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We wish to compliment the author for his thorough analytical and experimental investigation.
Mr. D. E. Thorp: I would like to give some of the main reasons that led to the final solution of the single raft over the whole area of reactor building. The raft is resting on about 30 m (100 ft) of medium sand with a relative density of about 50 to 60 per cent. I understand that little is yet known in the field of soil mechanics about
stresslstrain relations within sand masses, and sophisticated analysis still assumes, I believe, a semi-infinite elastic medium. Hence the results must be treated with some reserve. Conscious of these uncertainties, we were faced with the design of superstructures whose differential settlements had to be strictly limited to avoid damage to finishes and plant. In particular, the goliath crane for the fuelling machine, which operates on a longitudinal rail system supported consecutively on the fuel handling unit, intervening steelwork and concrete pressure vessel, is particularly sensitive to undue differential settlement.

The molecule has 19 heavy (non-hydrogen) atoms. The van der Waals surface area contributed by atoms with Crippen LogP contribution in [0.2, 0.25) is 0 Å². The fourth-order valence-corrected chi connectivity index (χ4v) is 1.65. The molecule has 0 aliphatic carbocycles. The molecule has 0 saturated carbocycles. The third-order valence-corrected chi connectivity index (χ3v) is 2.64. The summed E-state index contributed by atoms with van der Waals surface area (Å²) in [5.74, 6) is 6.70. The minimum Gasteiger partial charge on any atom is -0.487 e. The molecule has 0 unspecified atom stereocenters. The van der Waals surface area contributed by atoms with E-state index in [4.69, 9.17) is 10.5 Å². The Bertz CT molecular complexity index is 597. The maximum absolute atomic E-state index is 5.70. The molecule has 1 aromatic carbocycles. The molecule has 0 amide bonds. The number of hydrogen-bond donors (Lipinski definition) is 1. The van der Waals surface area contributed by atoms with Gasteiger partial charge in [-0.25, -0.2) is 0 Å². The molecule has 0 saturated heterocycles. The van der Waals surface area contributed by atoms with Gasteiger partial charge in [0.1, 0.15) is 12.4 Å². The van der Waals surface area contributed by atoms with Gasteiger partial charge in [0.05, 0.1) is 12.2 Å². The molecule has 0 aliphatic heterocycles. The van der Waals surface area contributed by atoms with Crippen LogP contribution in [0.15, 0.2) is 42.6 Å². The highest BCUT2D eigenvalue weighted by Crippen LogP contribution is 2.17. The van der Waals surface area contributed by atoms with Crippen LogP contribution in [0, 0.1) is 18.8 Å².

The graphical procedure presented in this paper is an extension of the linearized deflexion theory for suspension bridge analysis which brings the theory more into the region of preliminary design. By construction of graphical models to represent equations derived by a reformulation of the classical deflexion theory approximate values of deflexion, bending moment and hanger load distribution across the span can be quickly calculated for all typical loading cases.